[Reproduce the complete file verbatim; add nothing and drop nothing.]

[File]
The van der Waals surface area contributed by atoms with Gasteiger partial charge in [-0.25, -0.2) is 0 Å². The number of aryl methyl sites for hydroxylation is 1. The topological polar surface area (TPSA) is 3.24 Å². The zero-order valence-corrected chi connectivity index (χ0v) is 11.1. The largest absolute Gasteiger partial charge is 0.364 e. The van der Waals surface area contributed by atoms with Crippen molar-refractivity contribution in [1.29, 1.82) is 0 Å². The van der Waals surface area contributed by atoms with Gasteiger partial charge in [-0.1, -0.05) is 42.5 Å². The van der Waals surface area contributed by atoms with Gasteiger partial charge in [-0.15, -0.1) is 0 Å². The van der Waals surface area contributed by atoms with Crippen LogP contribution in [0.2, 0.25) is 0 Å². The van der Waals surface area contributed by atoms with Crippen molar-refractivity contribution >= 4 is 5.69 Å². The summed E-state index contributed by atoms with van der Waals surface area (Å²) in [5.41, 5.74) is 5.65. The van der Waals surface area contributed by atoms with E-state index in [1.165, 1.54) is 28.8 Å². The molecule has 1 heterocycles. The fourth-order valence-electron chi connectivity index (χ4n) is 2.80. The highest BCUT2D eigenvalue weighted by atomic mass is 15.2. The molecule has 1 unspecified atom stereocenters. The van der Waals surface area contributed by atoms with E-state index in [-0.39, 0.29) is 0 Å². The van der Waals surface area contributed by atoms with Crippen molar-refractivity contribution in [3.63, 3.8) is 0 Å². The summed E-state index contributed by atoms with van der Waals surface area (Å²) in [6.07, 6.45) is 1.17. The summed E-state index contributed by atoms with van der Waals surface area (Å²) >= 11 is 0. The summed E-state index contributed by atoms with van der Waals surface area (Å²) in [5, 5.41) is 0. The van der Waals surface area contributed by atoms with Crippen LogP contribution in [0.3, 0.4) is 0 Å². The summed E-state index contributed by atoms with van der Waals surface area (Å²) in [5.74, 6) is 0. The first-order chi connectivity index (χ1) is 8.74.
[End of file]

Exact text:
The van der Waals surface area contributed by atoms with Gasteiger partial charge in [-0.25, -0.2) is 0 Å². The number of aryl methyl sites for hydroxylation is 1. The topological polar surface area (TPSA) is 3.24 Å². The zero-order valence-corrected chi connectivity index (χ0v) is 11.1. The largest absolute Gasteiger partial charge is 0.364 e. The van der Waals surface area contributed by atoms with Crippen molar-refractivity contribution in [1.29, 1.82) is 0 Å². The van der Waals surface area contributed by atoms with Gasteiger partial charge in [-0.1, -0.05) is 42.5 Å². The van der Waals surface area contributed by atoms with Gasteiger partial charge in [-0.15, -0.1) is 0 Å². The van der Waals surface area contributed by atoms with Crippen LogP contribution in [0.2, 0.25) is 0 Å². The van der Waals surface area contributed by atoms with Crippen molar-refractivity contribution >= 4 is 5.69 Å². The summed E-state index contributed by atoms with van der Waals surface area (Å²) in [5.41, 5.74) is 5.65. The van der Waals surface area contributed by atoms with E-state index in [1.165, 1.54) is 28.8 Å². The molecule has 1 heterocycles. The fourth-order valence-electron chi connectivity index (χ4n) is 2.80. The highest BCUT2D eigenvalue weighted by atomic mass is 15.2. The molecule has 1 unspecified atom stereocenters. The van der Waals surface area contributed by atoms with E-state index in [-0.39, 0.29) is 0 Å². The van der Waals surface area contributed by atoms with Crippen molar-refractivity contribution in [3.63, 3.8) is 0 Å². The summed E-state index contributed by atoms with van der Waals surface area (Å²) in [6.07, 6.45) is 1.17. The summed E-state index contributed by atoms with van der Waals surface area (Å²) >= 11 is 0. The summed E-state index contributed by atoms with van der Waals surface area (Å²) in [5, 5.41) is 0. The van der Waals surface area contributed by atoms with Crippen LogP contribution in [0.3, 0.4) is 0 Å². The summed E-state index contributed by atoms with van der Waals surface area (Å²) in [5.74, 6) is 0. The first-order chi connectivity index (χ1) is 8.74.